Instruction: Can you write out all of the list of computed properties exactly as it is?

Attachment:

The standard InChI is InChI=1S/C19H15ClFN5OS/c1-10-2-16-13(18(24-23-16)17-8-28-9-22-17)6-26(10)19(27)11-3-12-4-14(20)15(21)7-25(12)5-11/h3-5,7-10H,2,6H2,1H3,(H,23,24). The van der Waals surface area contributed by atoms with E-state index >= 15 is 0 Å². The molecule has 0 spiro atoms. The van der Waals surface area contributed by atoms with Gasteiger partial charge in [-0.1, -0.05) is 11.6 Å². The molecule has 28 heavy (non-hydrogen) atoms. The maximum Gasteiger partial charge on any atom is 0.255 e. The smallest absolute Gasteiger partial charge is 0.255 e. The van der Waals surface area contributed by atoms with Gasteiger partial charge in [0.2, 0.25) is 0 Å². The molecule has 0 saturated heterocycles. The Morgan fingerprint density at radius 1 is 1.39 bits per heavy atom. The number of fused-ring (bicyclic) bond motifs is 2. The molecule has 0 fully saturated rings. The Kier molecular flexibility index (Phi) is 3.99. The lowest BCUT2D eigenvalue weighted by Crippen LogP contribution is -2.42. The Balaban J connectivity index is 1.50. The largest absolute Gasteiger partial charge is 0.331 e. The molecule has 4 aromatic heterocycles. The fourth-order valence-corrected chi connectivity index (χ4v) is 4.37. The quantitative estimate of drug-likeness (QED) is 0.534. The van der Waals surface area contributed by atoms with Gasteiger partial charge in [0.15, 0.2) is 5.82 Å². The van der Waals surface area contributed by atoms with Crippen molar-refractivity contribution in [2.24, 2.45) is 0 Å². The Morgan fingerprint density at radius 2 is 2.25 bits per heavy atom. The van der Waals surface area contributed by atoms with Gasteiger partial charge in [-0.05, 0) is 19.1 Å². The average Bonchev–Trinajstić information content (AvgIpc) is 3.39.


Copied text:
The standard InChI is InChI=1S/C19H15ClFN5OS/c1-10-2-16-13(18(24-23-16)17-8-28-9-22-17)6-26(10)19(27)11-3-12-4-14(20)15(21)7-25(12)5-11/h3-5,7-10H,2,6H2,1H3,(H,23,24). The van der Waals surface area contributed by atoms with E-state index >= 15 is 0 Å². The molecule has 0 spiro atoms. The van der Waals surface area contributed by atoms with Gasteiger partial charge in [-0.1, -0.05) is 11.6 Å². The molecule has 28 heavy (non-hydrogen) atoms. The maximum Gasteiger partial charge on any atom is 0.255 e. The smallest absolute Gasteiger partial charge is 0.255 e. The van der Waals surface area contributed by atoms with Gasteiger partial charge in [0.2, 0.25) is 0 Å². The molecule has 0 saturated heterocycles. The Morgan fingerprint density at radius 1 is 1.39 bits per heavy atom. The number of fused-ring (bicyclic) bond motifs is 2. The molecule has 0 fully saturated rings. The Kier molecular flexibility index (Phi) is 3.99. The lowest BCUT2D eigenvalue weighted by Crippen LogP contribution is -2.42. The Balaban J connectivity index is 1.50. The largest absolute Gasteiger partial charge is 0.331 e. The molecule has 4 aromatic heterocycles. The fourth-order valence-corrected chi connectivity index (χ4v) is 4.37. The quantitative estimate of drug-likeness (QED) is 0.534. The van der Waals surface area contributed by atoms with Gasteiger partial charge in [0.15, 0.2) is 5.82 Å². The van der Waals surface area contributed by atoms with Crippen molar-refractivity contribution in [2.24, 2.45) is 0 Å². The Morgan fingerprint density at radius 2 is 2.25 bits per heavy atom. The van der Waals surface area contributed by atoms with Gasteiger partial charge in [-0.05, 0) is 19.1 Å². The average Bonchev–Trinajstić information content (AvgIpc) is 3.39.